The 2008 Arizona Cardinals were one of the best stories in recent NFL lore. The once laughable losers from the desert, you know the ones that once had a punter (Tom Tupa) lead them in passing yards (in 1991) and a kicker (Bill Gramatica) blow out his knee celebrating a field goal, conquered the NFC and almost won a Super Bowl.
The team was also loaded with fantasy superstars.
Larry Fitzgerald, who led all wide receivers in fantasy points on NFL.com, developed into the top option at his position. Anquan Boldin, despite missing four games due to injuries, posted 89 receptions, 1,038 yards and a career-best 11 touchdowns. Oh, and don't forget about Steve Breaston. A solid sleeper in 2008, he finished with 77 receptions and 1,006 yards. Fitzgerald, Boldin and Breaston became one of the few trios of wide receivers to all record 1,000 yards in the same season.
Much of the success of those wideouts can be attributed to the experience and right arm of Kurt Warner.
The veteran quarterback posted an incredible 4,583 yards and 30 touchdown passes even at the ripe old age of 37. Those numbers helped him finish in the top five in fantasy points for the season. Based on that high level of success, Warner's ADP (average draft position) on NFL.com is an amazing 37.60 in 2009 drafts. He's been drafted as high as 14th overall and no lower than 56th. Obviously, fantasy leaguers have no worries about Warner heading into the new season.
But maybe there is some cause for concern.
Warner admits that he is still only about 85 percent right now as he continues to recover from offseason hip surgery. He's been feeling pain in the hip for several months but remains excited for the upcoming season. Warner is also optimistic based on the fact that the offense is relatively unchanged from the 2008 campaign.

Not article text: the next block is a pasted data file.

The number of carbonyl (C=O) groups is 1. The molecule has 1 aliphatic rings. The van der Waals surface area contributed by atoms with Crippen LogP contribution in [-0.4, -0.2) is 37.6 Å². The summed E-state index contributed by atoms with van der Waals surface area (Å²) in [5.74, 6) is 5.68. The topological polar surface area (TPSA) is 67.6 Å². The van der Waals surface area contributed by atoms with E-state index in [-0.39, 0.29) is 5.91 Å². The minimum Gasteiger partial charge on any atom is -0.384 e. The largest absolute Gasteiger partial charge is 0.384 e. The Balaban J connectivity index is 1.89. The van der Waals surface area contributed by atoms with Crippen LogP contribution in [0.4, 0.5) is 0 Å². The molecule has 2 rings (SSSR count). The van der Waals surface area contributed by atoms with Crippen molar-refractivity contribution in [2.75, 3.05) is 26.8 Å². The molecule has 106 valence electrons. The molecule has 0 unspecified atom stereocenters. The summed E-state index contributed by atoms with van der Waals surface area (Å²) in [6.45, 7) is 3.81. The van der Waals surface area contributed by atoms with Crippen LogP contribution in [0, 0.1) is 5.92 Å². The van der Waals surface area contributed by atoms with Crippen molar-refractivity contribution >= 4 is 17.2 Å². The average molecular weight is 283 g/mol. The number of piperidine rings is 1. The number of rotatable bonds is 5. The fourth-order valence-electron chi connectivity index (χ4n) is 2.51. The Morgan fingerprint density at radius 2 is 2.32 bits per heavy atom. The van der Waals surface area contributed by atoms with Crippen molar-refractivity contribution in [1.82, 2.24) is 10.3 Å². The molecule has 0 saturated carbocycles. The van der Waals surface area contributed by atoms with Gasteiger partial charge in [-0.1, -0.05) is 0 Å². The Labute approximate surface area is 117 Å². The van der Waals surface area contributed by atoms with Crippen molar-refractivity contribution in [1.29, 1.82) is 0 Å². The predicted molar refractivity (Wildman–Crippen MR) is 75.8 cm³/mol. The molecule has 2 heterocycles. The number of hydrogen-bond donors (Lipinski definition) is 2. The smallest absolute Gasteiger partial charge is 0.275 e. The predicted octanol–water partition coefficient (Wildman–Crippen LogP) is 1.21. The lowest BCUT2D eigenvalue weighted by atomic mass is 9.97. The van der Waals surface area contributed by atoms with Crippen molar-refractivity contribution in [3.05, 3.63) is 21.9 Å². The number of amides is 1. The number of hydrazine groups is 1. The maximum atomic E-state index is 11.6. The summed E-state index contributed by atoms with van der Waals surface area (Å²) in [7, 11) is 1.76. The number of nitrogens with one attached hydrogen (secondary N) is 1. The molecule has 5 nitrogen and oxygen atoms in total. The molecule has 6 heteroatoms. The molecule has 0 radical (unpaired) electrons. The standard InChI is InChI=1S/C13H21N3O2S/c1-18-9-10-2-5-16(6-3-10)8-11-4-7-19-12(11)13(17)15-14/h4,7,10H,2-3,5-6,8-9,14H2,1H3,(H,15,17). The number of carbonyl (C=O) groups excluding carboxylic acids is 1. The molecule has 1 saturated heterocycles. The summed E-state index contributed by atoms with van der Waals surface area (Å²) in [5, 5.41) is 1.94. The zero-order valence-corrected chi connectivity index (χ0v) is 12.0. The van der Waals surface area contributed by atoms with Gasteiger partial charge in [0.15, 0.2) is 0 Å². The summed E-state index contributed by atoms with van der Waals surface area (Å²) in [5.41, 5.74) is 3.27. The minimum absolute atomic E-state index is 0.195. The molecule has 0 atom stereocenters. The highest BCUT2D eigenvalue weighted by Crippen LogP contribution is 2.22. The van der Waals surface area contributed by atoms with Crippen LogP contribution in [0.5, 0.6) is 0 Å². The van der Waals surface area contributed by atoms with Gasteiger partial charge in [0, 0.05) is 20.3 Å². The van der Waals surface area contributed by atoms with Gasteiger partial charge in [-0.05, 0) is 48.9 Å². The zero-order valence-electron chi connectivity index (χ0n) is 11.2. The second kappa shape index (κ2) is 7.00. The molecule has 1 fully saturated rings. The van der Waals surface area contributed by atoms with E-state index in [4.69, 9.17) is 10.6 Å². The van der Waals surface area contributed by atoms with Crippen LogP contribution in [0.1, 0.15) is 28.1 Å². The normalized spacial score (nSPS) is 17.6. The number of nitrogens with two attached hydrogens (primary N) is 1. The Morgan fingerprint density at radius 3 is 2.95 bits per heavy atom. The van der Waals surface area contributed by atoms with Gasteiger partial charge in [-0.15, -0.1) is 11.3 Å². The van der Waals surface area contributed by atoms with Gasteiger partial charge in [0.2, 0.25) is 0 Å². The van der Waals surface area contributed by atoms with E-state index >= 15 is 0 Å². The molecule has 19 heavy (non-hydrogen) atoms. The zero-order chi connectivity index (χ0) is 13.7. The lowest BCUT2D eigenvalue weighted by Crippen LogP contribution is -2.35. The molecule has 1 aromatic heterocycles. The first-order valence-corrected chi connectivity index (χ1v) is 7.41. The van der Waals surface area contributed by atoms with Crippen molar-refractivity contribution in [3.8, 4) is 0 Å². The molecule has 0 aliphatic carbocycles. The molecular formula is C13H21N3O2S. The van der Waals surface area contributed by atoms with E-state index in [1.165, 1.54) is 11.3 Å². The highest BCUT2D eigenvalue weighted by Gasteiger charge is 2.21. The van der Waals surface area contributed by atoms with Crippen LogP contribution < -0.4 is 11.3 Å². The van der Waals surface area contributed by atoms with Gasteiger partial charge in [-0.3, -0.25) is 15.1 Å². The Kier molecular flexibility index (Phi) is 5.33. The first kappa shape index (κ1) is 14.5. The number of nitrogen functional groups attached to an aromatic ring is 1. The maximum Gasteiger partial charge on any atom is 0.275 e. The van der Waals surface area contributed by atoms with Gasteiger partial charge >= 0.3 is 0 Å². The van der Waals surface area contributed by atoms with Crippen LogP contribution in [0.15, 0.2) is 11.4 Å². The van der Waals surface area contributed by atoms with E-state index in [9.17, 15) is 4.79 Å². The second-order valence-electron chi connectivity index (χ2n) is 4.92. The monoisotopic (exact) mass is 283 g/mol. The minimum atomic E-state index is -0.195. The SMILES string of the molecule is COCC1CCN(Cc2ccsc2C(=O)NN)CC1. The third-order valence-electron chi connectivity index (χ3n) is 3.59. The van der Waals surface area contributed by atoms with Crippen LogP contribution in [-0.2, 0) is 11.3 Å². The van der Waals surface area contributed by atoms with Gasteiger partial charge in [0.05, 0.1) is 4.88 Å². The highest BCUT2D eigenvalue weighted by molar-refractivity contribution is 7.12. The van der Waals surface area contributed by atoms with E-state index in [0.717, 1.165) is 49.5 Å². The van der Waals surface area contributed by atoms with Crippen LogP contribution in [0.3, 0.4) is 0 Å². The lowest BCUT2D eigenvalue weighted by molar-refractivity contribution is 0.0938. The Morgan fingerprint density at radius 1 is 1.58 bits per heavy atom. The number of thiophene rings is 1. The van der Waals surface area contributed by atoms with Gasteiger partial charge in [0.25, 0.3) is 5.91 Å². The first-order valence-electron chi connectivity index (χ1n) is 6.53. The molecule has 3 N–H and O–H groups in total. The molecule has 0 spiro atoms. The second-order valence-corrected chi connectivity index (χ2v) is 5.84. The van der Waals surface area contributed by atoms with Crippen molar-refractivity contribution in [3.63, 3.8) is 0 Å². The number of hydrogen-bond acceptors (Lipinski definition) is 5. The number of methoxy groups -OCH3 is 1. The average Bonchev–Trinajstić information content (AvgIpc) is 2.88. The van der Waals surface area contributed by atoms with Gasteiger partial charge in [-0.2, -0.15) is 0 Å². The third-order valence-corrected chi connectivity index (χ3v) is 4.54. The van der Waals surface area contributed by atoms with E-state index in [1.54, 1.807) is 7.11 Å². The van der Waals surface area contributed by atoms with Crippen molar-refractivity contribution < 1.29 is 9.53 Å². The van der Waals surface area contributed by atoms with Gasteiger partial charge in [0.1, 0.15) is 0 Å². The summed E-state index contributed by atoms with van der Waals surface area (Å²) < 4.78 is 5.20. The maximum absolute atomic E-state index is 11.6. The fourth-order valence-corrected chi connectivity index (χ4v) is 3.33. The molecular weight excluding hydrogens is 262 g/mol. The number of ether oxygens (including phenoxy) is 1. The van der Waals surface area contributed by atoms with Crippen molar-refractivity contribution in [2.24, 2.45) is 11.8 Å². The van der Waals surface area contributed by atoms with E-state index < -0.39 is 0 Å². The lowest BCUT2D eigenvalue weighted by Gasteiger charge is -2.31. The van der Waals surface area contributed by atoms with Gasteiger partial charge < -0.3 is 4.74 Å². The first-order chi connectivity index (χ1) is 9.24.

"When I was here the first couple of years, it seemed like every week we had a different lineup," Warner told 620 KTAR in Arizona. "You just can't build any continuity that way. It's hard to work with guys when you don't know exactly how they are going to react. We've been fortunate in that regard that we've had the same group working together and coach has been able to use that to our advantage."
While that continuity is certainly a positive for Warner and his receivers, fantasy leaguers also have to look at other factors that will make Warner at least somewhat of a risk in drafts (especially if he's coming off the board as soon as Round 3).
First, Warner is no spring chicken anymore. At 38, he'll be the oldest starting quarterback in the league to open the season. You also have to consider that 2008 was the first season he's started all 16 games since 2001. In fact, he's started all 16 games just three times in his entire NFL career.
Not to further frighten the superstitious people out there, but Warner's top option in the pass attack, Fitzgerald, is one of two players (Steelers SS Troy Polamalu) on the cover of the new Madden video game. Unless you've been living under a rock for the past 10 years, you know that the Madden cover curse has become arguably the most famous jinx in all of sports. It's affected the likes of Daunte Culpepper, Marshall Faulk, Eddie George, Donovan McNabb, Michael Vick and even the great Brett Favre last season.